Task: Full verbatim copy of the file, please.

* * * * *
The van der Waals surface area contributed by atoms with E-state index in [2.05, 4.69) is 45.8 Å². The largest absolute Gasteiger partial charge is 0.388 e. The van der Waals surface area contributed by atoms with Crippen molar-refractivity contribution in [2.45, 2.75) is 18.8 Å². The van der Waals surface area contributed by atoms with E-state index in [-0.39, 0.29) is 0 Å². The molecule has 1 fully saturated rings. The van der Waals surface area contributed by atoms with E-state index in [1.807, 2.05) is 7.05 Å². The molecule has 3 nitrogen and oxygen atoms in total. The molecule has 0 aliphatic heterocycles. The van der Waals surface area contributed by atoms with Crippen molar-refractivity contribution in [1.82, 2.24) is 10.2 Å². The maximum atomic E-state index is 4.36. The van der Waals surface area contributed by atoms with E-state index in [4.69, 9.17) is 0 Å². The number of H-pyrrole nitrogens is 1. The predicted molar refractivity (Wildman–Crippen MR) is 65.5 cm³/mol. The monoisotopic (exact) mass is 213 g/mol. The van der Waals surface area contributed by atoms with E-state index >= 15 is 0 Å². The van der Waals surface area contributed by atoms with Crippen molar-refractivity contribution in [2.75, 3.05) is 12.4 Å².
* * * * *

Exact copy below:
The van der Waals surface area contributed by atoms with E-state index in [2.05, 4.69) is 45.8 Å². The largest absolute Gasteiger partial charge is 0.388 e. The van der Waals surface area contributed by atoms with Crippen molar-refractivity contribution in [2.45, 2.75) is 18.8 Å². The van der Waals surface area contributed by atoms with E-state index in [-0.39, 0.29) is 0 Å². The molecule has 1 fully saturated rings. The van der Waals surface area contributed by atoms with E-state index in [1.807, 2.05) is 7.05 Å². The molecule has 3 nitrogen and oxygen atoms in total. The molecule has 0 aliphatic heterocycles. The van der Waals surface area contributed by atoms with Crippen molar-refractivity contribution in [1.82, 2.24) is 10.2 Å². The maximum atomic E-state index is 4.36. The van der Waals surface area contributed by atoms with E-state index in [4.69, 9.17) is 0 Å². The number of H-pyrrole nitrogens is 1. The predicted molar refractivity (Wildman–Crippen MR) is 65.5 cm³/mol. The monoisotopic (exact) mass is 213 g/mol. The van der Waals surface area contributed by atoms with E-state index >= 15 is 0 Å². The van der Waals surface area contributed by atoms with Crippen molar-refractivity contribution in [2.75, 3.05) is 12.4 Å².